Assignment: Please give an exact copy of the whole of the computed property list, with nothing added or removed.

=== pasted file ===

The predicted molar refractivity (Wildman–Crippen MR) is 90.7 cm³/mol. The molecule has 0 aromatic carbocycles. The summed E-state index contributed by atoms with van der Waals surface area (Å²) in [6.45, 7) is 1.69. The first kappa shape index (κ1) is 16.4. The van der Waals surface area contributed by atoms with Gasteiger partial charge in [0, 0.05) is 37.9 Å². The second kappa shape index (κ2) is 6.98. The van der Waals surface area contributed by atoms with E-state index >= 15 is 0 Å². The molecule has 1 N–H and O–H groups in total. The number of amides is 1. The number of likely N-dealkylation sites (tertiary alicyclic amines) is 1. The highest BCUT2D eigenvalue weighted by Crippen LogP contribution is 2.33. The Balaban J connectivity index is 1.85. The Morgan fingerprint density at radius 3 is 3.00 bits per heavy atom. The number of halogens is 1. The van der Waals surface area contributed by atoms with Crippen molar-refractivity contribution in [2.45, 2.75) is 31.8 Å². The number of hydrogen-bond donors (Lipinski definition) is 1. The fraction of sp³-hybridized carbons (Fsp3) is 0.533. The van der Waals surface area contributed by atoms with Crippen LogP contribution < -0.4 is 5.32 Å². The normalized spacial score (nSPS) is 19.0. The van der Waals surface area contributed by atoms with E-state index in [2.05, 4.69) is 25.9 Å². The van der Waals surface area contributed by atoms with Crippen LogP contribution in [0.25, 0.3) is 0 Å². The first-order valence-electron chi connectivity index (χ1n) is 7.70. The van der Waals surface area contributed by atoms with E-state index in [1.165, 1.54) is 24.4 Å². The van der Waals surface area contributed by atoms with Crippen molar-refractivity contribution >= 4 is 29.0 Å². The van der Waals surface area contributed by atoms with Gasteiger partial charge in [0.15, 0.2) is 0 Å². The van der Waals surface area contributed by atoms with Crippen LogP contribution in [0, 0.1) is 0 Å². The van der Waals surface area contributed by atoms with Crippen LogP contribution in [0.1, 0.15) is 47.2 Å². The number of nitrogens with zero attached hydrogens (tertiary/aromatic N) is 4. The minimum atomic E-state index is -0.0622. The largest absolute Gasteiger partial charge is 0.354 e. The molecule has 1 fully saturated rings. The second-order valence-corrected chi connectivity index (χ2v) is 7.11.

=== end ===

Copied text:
The predicted molar refractivity (Wildman–Crippen MR) is 90.7 cm³/mol. The molecule has 0 aromatic carbocycles. The summed E-state index contributed by atoms with van der Waals surface area (Å²) in [6.45, 7) is 1.69. The first kappa shape index (κ1) is 16.4. The van der Waals surface area contributed by atoms with Gasteiger partial charge in [0, 0.05) is 37.9 Å². The second kappa shape index (κ2) is 6.98. The van der Waals surface area contributed by atoms with E-state index >= 15 is 0 Å². The molecule has 1 N–H and O–H groups in total. The number of amides is 1. The number of likely N-dealkylation sites (tertiary alicyclic amines) is 1. The highest BCUT2D eigenvalue weighted by Crippen LogP contribution is 2.33. The Balaban J connectivity index is 1.85. The Morgan fingerprint density at radius 3 is 3.00 bits per heavy atom. The number of halogens is 1. The van der Waals surface area contributed by atoms with Crippen molar-refractivity contribution in [2.45, 2.75) is 31.8 Å². The number of hydrogen-bond donors (Lipinski definition) is 1. The fraction of sp³-hybridized carbons (Fsp3) is 0.533. The van der Waals surface area contributed by atoms with Crippen LogP contribution < -0.4 is 5.32 Å². The normalized spacial score (nSPS) is 19.0. The van der Waals surface area contributed by atoms with E-state index in [2.05, 4.69) is 25.9 Å². The van der Waals surface area contributed by atoms with Crippen LogP contribution in [0.25, 0.3) is 0 Å². The first-order valence-electron chi connectivity index (χ1n) is 7.70. The van der Waals surface area contributed by atoms with E-state index in [1.165, 1.54) is 24.4 Å². The van der Waals surface area contributed by atoms with Crippen molar-refractivity contribution >= 4 is 29.0 Å². The van der Waals surface area contributed by atoms with Gasteiger partial charge in [0.15, 0.2) is 0 Å². The van der Waals surface area contributed by atoms with Crippen LogP contribution in [0, 0.1) is 0 Å². The van der Waals surface area contributed by atoms with Crippen LogP contribution in [0.1, 0.15) is 47.2 Å². The number of nitrogens with zero attached hydrogens (tertiary/aromatic N) is 4. The minimum atomic E-state index is -0.0622. The largest absolute Gasteiger partial charge is 0.354 e. The molecule has 1 fully saturated rings. The second-order valence-corrected chi connectivity index (χ2v) is 7.11.